The courtship is the advertising prelude copulation of animals. Sometimes the “courtship afterwards” also serves to form pairs.
In the case of permanently pair-forming species, behavioral researchers occasionally use the term courtship in a greatly expanded sense for behaviors that do not immediately precede mating , but are interpreted as elements to promote cohesion or pair formation.
Many animals have a special courtship costume , i.e. a body ornament that is used specifically for courtship. At the same time, this is often a form of warning . Examples: Birds are given special feathers (called wedding dresses), some newts become discolored.
In some species the males court individually in front of the female, while in others the males gather for courtship and are selected for mating by the observing females (examples: black grouse , mugwort ). In some, females and males also court together. Some bird species are observed at the ready for mating females Lahnen .
A more or less pronounced courtship behavior in preparation for mating is found in most vertebrates . With many fish one observes a mutual circling and a special courtship color. With many frog species , a frog concert can be heard through extensive croaking, and toad species also make typical noises. In many mammals , instinctive chains of behavior typical of the species can be observed, which include both the attracting behavior of the female and the imposing behavior of the male. These behavioral rituals serve, on the one hand, to signal to the sexual partner that they are ready to mate, but they also serve to appease the need to overcome the individual distance , since the animals do not come so close physically outside of the mating season. Falling below the normal individual distance could be mistaken for aggression without previous courtship behavior . The willingness to mate is the result of an increased formation of sex hormones . In animals that have a sense of smell, odor signals also play a role in triggering courtship behavior . The hormonal level is changed even further by the courtship behavior, so that afterwards there can be consensual mating. The same also applies to humans . In contrast to other mammals, however, the willingness to mate in humans is not tied to fixed mating times.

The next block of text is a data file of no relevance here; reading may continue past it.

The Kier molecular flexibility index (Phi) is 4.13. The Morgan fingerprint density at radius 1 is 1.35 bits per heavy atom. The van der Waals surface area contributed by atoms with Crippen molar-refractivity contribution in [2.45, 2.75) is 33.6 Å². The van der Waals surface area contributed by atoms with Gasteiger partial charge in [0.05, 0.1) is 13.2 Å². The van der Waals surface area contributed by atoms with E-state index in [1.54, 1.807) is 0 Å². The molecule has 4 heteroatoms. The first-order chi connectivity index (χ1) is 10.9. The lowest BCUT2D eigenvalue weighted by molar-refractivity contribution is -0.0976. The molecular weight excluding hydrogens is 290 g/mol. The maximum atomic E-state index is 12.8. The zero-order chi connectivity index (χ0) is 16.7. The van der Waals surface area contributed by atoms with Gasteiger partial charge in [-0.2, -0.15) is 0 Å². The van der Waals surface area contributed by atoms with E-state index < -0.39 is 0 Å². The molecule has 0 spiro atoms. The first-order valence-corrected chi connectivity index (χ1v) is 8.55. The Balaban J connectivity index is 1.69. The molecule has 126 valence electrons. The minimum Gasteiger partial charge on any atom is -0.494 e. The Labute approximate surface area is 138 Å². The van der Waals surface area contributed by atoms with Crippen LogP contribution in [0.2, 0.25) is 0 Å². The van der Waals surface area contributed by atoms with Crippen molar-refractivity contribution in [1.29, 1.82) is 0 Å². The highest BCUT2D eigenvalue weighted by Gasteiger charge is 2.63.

The word courtship , known since the 14th century, originally referred to the pairing prelude of black grouse and capercaillie . Later the term was used far beyond the larger, huntable birds, for example also for the sexual behavior of fish.
The etymological derivation of the term courtship has not yet been clearly clarified. In specialist books, however, reference is made to a common origin with the verb bolt (= to pound, knock, to strike), which in the Scandinavian languages can now be found in dialect as baltra ( Norway ) and bulta ( Sweden ) in the sense of rolling around, storming forward .